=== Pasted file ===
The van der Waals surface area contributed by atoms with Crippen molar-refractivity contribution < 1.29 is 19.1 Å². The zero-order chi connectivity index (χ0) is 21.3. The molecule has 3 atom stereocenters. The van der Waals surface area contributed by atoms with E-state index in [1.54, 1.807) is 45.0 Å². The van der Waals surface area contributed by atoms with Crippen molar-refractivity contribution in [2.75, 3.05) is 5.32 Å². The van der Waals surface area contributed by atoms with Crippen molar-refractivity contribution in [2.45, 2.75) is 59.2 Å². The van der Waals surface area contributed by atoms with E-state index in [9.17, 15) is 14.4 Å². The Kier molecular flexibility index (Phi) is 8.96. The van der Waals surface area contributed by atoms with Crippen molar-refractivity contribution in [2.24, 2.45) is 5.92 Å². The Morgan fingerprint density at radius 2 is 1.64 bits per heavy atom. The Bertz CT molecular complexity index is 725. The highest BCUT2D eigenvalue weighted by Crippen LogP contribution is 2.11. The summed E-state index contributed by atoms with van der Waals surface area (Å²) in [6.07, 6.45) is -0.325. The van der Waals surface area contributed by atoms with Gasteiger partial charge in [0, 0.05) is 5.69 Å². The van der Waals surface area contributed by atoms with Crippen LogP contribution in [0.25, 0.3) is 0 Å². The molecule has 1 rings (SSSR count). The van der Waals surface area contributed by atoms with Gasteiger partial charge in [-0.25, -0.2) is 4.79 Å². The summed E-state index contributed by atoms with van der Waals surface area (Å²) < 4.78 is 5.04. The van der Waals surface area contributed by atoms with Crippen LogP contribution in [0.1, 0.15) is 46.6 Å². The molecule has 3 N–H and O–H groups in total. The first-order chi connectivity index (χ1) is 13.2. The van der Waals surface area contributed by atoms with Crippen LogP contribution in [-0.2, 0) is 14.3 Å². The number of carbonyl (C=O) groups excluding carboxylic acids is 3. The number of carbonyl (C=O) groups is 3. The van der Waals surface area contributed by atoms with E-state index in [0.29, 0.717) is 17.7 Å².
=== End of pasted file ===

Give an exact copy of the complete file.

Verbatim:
The van der Waals surface area contributed by atoms with Crippen molar-refractivity contribution < 1.29 is 19.1 Å². The zero-order chi connectivity index (χ0) is 21.3. The molecule has 3 atom stereocenters. The van der Waals surface area contributed by atoms with E-state index in [1.54, 1.807) is 45.0 Å². The van der Waals surface area contributed by atoms with Crippen molar-refractivity contribution in [2.75, 3.05) is 5.32 Å². The van der Waals surface area contributed by atoms with Crippen molar-refractivity contribution in [2.45, 2.75) is 59.2 Å². The van der Waals surface area contributed by atoms with E-state index in [9.17, 15) is 14.4 Å². The Kier molecular flexibility index (Phi) is 8.96. The van der Waals surface area contributed by atoms with Crippen molar-refractivity contribution in [2.24, 2.45) is 5.92 Å². The Morgan fingerprint density at radius 2 is 1.64 bits per heavy atom. The Bertz CT molecular complexity index is 725. The highest BCUT2D eigenvalue weighted by Crippen LogP contribution is 2.11. The summed E-state index contributed by atoms with van der Waals surface area (Å²) in [6.07, 6.45) is -0.325. The van der Waals surface area contributed by atoms with Gasteiger partial charge in [0, 0.05) is 5.69 Å². The van der Waals surface area contributed by atoms with Crippen LogP contribution in [0.25, 0.3) is 0 Å². The molecule has 1 rings (SSSR count). The van der Waals surface area contributed by atoms with Gasteiger partial charge in [-0.25, -0.2) is 4.79 Å². The summed E-state index contributed by atoms with van der Waals surface area (Å²) < 4.78 is 5.04. The van der Waals surface area contributed by atoms with Crippen LogP contribution in [0.1, 0.15) is 46.6 Å². The molecule has 3 N–H and O–H groups in total. The first-order chi connectivity index (χ1) is 13.2. The van der Waals surface area contributed by atoms with Crippen LogP contribution in [-0.2, 0) is 14.3 Å². The number of carbonyl (C=O) groups excluding carboxylic acids is 3. The number of carbonyl (C=O) groups is 3. The van der Waals surface area contributed by atoms with E-state index in [0.29, 0.717) is 17.7 Å².